Racial discrimination occurs when individuals are denied opportunities for political participation, education, employment, and other services based on race. Historically African Americans, Latinos, Asians, Native Americans, and other minority groups have faced widespread racial discrimination in the United States.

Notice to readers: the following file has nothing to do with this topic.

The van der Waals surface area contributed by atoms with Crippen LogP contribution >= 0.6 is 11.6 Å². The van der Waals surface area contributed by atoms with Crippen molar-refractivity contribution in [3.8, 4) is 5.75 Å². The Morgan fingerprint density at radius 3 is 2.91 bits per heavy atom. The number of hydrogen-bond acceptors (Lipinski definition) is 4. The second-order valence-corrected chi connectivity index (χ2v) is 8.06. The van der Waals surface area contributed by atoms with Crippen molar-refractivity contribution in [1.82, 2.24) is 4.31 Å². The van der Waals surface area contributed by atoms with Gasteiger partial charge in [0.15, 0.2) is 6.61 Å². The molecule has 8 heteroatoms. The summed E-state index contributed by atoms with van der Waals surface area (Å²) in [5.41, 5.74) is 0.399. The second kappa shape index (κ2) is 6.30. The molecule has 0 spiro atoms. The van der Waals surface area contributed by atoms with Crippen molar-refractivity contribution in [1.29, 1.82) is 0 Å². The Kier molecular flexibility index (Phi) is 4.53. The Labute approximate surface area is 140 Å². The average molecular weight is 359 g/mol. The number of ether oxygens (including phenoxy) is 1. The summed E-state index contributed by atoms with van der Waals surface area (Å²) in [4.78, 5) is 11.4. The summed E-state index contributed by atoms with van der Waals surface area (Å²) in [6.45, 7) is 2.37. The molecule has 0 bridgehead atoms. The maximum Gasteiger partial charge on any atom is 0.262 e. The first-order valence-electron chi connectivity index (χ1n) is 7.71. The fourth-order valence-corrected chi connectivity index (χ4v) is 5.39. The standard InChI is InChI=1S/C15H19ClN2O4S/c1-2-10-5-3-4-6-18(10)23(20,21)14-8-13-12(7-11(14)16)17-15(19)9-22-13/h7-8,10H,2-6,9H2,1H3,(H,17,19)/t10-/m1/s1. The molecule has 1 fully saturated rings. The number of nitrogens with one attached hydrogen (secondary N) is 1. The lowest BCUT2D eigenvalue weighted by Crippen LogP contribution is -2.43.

The Civil War Amendments (Thirteenth, Fourteenth, and Fifteenth) aimed to ended slavery and grant citizenship and voting rights to the freed slaves; however, only the first objective was realized. After the end of the Reconstruction period in the late 1870s, African Americans faced widespread racial discrimination and were denied the right to vote in many states through the use of intimidation, threats, literacy tests, and poll taxes. In Plessy v. Ferguson (1896), Homer Plessy challenged the State of Louisiana’s policy of segregated railway cars under the Equal Protection Clause of the Fourteenth Amendment. The U.S. Supreme Court ruled that states could require segregated facilities as long as the facilities were of equal quality. While the case did not directly address the issue of schools, subsequent decisions made it clear that the doctrine also applied to the segregation of public schools. In some western states, other minorities such as Asians and Latinos were also subject to segregation laws. The Court did not take up the issue of whether facilities were actually equal, which they frequently were not. The Plessy decision validated the system of “Jim Crow” laws requiring segregated facilities for blacks and whites that had been passed by southern and some border state legislatures in the 1880s. The laws were often applied to schools, railroads (and later buses), restaurants, hotels, residential housing, and other facilities. The system of laws remained until it was challenged and defeated in the 1950s and 1960s through the Civil Rights movement, the court system, and federal legislation.